‘A giant phenomenon’
Vail CO Colorado
BEAVER CREEK, Colorado – They crawled through mud, ran uphill on black diamond ski runs, swam through near-freezing water and suffered electric shock – it’s safe to say that Beaver Creek’s “Not Exactly Roughing It” motto isn’t true during Tough Mudder weekend.
Thousands of participants and spectators were at Beaver Creek on Saturday for the event that supports the Wounded Warrior Project, a nonprofit organization dedicated to honoring and empowering wounded American soldiers. Beaver Creek Resort Co. Executive Director Tim Baker said there were more than 6,500 participants Saturday, with 1,750 registered spectators and thousands more spectating throughout the course.
The cause is what compelled so many of Saturday’s Tough Mudder participants to put themselves through 10 miles of obstacles designed by the British Special Forces. It’s a cause that hits home – a cause that makes electric shock seem like no big deal.
Derek Rogers, a colonel with the Kansas Air National Guard, traveled to Beaver Creek from Lawrence, Kan., to compete with 12 of his fellow guardsmen. He gets choked up when he talks about why the team is competing.
“We’ve lost a few Kansas guards,” Rogers said.
Rogers stumbled upon Tough Mudder when the Kansas Air National Guard decided it wanted to raise money for the Wounded Warrior Project. When he saw that Tough Mudder was a way to do just that, he said he couldn’t pass it up.
But as the event neared, Rogers began asking himself if he was really up for it.
He finished Saturday with a smile on his face, and he wasn’t even covered in too much mud compared to other finishers.
“The biggest challenge was swimming under the barrels in the cold water,” Rogers said. “You’re just weak. You’re thinking, ‘OK, backstroke, don’t drown.'”
Tough Mudder might feel like a race or competition, but the point of the event is team work and camaraderie. It’s a personal challenge to overcome, not a race against a clock or other participants.
Aubree Dietrich, 18, of Fort Collins, felt that camaraderie as she raced through the 10-mile course at Beaver Creek that also covers more than 4,000 vertical feet in elevation changes. Dietrich was supposed to have a friend do the event with her, but her friend couldn’t make it.
So she did it by herself, and found our quickly that she was not really alone.
“Everybody was so awesome,” Dietrich said.
The energy among the participants is also what helped Dietrich push on, even after she nearly went into shock when her body touched the ice cold water in the Underwater Tunnels obstacle. She had to sit outside of the lake with a blanket to warm up for about five minutes before she could attempt the swim again.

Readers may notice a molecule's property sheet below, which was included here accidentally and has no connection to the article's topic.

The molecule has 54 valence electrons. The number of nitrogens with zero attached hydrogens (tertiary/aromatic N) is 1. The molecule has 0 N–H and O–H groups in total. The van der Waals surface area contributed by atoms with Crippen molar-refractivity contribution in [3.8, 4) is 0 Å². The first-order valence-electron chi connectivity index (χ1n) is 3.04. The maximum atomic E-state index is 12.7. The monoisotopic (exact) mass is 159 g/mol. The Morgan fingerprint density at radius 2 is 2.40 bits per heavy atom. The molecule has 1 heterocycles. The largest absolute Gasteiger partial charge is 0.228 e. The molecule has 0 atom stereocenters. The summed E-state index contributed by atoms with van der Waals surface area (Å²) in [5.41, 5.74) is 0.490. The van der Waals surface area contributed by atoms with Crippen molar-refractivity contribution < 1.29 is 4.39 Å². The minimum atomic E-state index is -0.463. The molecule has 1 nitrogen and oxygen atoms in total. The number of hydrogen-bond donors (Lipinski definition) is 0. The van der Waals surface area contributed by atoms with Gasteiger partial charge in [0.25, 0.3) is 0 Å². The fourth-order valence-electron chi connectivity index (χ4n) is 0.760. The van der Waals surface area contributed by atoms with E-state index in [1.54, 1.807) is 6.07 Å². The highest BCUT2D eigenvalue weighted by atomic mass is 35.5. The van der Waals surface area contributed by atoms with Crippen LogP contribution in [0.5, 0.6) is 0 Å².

“I ended up doing it anyway,” Dietrich said.
The cold water is also what competitor Ryan Sutter, a Vail firefighter and competitive athlete, found to be the most challenging. Sutter said the water felt like it was about 33 degrees.
“Your muscles just freeze up in there,” Sutter said.
Sutter said Tough Mudder might be the most fun he’s ever had in a race. Just the atmosphere at the event was enough to have a good time, he said.
“I had never even heard of it and then you come up here and it’s some sort of giant phenomenon,” Sutter said. “There’s a million people that do (Tough Mudder events) apparently. I can see why – it really is fun.”
People like Kiel Pickett, 19, who goes to the University of Wyoming in Laramie, added to that light-hearted, fun atmosphere. He showed up for the event wearing nothing more than a fluorescent green thong.
“I have no self shame,” Pickett said.
His costume, inspired by Party Boy from the TV series and movie “Jackass,” left little to the imagination.
“I’m doing this for a good cause, that’s why I’m doing it,” he said. “I just want to have a great time.”
Another team from Wyoming, Team Scott Miller, was in it for the cause, too. Scott Miller was a good friend who died while serving in Iraq. Teammate Candace Brown’s brother is also currently serving in Afghanistan, and teammate Bill Lovelace is a U.S. Marine.
Their strategy for the day was nothing more than team work.
And that was the point, event announcer Brian Goldrich told each wave of 500 competitors at the start of the course.
“The point is you came as a team, so you want to finish as a team, if you can, as a team,” Goldrich said.
Community Editor Lauren Glendenning can be reached at 970-748-2983 or email@example.com.
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